onion7 at bellsouth.net
Mon Mar 12 14:02:01 EST 2001
in article 3AAC8BE9.204E0569 at pasteur.fr, Michel Kerszberg at
mkersz at pasteur.fr wrote on 3/12/01 3:42 AM:
> Some years ago I attended a lecture by the late Justine Sergent on
> prosopagnosia (face blindness). The lecturer flashed two slides at us,
> one displaying about 15 human faces, the other about 15 apes' faces.
> Everyone agreed that the human faces were all different; while the ape
> faces were all similar. On closer inspection of course, the ape faces
> turned out to be just as different as the human faces; the point was
> that someone suffering of prosopagnosia reacts to human faces the way we
> react to the apes'.
> This was so vivid an illustration that I never forgot it. I never saw
> those pictures again, however, or anything like them. Would anyone know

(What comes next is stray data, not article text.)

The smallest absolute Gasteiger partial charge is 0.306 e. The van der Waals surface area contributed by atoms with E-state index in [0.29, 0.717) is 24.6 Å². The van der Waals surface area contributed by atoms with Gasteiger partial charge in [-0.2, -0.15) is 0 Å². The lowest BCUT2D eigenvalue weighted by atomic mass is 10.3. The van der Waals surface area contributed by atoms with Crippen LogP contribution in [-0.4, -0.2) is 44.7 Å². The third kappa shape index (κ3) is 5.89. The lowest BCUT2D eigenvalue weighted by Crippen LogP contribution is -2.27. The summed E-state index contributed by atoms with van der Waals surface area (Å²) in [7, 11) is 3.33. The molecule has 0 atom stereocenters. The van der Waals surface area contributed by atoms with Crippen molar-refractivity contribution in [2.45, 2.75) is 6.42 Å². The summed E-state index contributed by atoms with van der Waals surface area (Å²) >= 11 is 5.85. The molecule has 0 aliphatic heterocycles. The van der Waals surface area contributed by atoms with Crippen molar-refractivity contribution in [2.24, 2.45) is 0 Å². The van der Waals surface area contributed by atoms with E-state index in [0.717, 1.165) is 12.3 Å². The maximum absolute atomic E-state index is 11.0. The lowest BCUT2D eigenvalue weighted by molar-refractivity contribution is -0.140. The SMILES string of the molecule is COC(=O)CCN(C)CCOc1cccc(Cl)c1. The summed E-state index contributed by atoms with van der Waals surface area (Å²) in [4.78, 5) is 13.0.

> where I could find such pictures of two sets of faces?
What an interesting subject ...
It occurs to me that you might not need a set of ape faces at all. This
phenomenon is closely related to the old racial slur, "all orientals look
alike to me," or "all caucasians look alike to me," or "all black people
look alike to me," etc, etc.
Our ability to perceive distinguishing characteristics is apparently a
function of the *value* we place on the people or things involved.
In the South, 30 years ago, all black people did in fact look alike!! It's
amazing how individualized they have become ...
You might even be able to *quantify* a culture's racism by testing for
perceptual acuity ...
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